At what age do you think your child should know?

    From another question I wondered what age you think is right for your child to know about PIV details about sex?  Or would you just let them learn on the playground? Would you include any kinks to watch out for or warnings about homosexual desires?

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    6 Answer(s)

      A sexual discussion with a child should begin when they area able to handle it and that would vary from child to child.  I would not dump the whole load on a child but inform them progressively over a specified period of time .  In that way he or she can chew on it and develop questions that they could come back to ask.

      Fell out of ... Answered on December 4, 2019.
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        Every kid is different and you have to pay close attention to when each individual is ready for AND in need of the information. If a child is in public school, he or she will be in need of the information sooner than not–at least if you want him or her to know the truth. We felt like we were informing our daughter almost too young, only to be shocked by what she had already heard from kids at school.  [Regardless, I absolutely defend the benefits of her public school education, but this is not the forum in which to do so.]

        I knew of one elementary aged boy who was approached in his school bathroom by an older boy and subjected to graphic comments about homosexuality. This has been a while, so my memory is spotty, but there was an added element I can’t remember: either a physical come-on or verbal abuse, or intimidation or something; I just can’t recall for sure. Fortunately this child was able to tell his parents what had happened and there was definite Mama Bear defense on his behalf, (supported by school response) but in light of this experience, I always felt it was good to stress to our daughter that no one had the right to touch her in a way that made her uncomfortable and that although she should first try following school policy (use her words, tell a teacher, etc.), she should never allow someone to hurt her because she followed the rules and they didn’t. We promised to support her 100% if she felt the need to use force to keep herself safe, and put her in karate so she had tools to defend herself if necessary. (Incidentally, she did once use her karate–to subdue, not to attack–on a boy who was behaving inappropriately and we would have defended her as far as we needed to, but it was unnecessary because the teacher saw the whole thing and never batted an eye. Sadly, the boy in that case was just as much a victim; he had learned his behavior from older boys on the bus and just repeated it without having any idea what it actually meant, just that it was a way to upset girls.)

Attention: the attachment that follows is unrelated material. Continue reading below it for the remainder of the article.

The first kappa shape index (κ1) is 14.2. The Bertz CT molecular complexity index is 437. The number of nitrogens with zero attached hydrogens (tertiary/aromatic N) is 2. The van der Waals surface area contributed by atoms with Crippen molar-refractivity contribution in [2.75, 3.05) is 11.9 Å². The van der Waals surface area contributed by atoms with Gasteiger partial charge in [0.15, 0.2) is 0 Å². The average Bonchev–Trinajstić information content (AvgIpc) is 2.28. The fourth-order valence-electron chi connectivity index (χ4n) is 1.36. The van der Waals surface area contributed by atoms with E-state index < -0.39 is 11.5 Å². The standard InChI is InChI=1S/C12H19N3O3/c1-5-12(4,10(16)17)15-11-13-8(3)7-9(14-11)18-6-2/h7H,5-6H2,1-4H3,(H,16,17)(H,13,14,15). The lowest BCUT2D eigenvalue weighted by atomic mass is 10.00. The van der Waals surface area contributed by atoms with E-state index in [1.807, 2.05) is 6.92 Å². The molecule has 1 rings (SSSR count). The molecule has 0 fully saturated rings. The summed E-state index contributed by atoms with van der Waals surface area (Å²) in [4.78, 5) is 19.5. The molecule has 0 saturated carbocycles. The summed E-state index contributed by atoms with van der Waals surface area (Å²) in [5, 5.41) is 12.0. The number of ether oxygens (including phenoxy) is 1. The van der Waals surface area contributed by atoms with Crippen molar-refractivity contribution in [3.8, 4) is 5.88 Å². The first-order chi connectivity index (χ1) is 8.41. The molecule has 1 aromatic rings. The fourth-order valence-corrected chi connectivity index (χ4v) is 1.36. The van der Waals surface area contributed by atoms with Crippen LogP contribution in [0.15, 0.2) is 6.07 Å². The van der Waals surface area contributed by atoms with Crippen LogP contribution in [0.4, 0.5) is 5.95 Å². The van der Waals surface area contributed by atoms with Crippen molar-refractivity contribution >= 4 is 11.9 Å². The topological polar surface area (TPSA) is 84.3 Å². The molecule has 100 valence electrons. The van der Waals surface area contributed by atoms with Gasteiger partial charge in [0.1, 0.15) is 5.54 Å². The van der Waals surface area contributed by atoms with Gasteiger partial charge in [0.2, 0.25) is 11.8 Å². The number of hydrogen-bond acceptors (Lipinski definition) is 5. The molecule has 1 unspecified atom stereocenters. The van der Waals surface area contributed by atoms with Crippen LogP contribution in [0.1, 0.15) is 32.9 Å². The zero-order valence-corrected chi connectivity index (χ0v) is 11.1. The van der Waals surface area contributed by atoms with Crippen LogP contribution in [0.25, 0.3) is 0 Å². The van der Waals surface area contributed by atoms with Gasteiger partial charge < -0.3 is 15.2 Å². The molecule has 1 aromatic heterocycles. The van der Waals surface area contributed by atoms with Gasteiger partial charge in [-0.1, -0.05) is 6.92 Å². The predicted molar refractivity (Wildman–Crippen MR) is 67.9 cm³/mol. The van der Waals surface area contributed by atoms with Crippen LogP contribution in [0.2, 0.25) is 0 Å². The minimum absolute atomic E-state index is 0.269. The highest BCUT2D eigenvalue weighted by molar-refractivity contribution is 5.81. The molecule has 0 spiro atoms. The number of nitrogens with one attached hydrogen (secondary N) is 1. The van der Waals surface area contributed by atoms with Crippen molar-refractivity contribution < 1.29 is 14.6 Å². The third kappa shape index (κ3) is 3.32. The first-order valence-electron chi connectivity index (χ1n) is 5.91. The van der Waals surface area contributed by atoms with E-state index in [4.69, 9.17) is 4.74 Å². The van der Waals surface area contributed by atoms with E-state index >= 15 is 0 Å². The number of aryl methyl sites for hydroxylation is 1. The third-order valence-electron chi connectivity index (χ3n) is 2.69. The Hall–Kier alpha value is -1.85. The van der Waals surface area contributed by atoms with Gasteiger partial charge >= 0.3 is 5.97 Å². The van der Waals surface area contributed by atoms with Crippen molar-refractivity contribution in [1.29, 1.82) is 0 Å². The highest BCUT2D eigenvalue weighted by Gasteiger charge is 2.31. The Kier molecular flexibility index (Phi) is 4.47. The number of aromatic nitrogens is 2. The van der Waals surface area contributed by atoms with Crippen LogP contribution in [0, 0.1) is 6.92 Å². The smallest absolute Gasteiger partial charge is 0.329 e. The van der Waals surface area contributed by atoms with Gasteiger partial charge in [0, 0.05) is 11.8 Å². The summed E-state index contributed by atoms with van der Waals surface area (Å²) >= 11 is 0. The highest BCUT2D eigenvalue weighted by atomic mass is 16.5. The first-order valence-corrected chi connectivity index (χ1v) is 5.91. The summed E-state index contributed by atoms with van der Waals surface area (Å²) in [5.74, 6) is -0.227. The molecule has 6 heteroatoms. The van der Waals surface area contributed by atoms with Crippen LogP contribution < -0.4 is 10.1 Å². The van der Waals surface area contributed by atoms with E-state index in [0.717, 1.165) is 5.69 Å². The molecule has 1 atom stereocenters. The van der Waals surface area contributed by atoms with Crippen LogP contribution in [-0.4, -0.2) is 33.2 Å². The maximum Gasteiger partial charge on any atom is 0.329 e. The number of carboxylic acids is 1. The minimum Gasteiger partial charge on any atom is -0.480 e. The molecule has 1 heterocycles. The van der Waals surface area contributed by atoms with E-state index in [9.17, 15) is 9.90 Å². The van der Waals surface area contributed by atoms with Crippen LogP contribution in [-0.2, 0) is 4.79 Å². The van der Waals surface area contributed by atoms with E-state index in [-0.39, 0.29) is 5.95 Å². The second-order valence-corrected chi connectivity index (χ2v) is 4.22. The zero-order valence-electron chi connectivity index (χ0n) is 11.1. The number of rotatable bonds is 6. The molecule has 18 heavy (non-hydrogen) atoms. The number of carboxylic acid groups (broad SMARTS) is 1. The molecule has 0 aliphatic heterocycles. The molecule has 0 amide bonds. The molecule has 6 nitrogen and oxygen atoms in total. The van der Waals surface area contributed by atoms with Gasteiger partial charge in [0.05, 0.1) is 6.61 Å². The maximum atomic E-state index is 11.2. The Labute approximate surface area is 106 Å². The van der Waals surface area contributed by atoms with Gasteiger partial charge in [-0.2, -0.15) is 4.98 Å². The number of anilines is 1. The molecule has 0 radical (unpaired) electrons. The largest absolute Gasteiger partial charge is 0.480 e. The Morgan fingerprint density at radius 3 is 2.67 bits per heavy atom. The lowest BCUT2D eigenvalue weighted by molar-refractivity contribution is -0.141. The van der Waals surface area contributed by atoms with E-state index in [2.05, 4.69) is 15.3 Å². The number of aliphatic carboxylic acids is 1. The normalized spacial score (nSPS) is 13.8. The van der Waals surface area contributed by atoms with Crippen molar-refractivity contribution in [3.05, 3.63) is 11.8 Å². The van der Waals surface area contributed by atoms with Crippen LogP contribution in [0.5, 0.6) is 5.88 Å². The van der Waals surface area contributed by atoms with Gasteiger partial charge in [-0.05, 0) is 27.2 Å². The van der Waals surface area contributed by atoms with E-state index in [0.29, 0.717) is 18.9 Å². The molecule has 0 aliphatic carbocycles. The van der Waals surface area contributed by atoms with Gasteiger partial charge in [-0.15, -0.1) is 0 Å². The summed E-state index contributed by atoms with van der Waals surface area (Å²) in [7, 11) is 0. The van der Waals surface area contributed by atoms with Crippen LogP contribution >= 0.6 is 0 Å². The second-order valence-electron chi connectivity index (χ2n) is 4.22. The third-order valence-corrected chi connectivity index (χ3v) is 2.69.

It is sad that she had to learn about some ugliness younger than I would have liked, but better that she know and be prepared than to be caught off guard and harmed. We still tell (and show!) her how God designed sex and relationships, how they should be, but she also knows how the world often is, and she is prepared to stay out of the muck.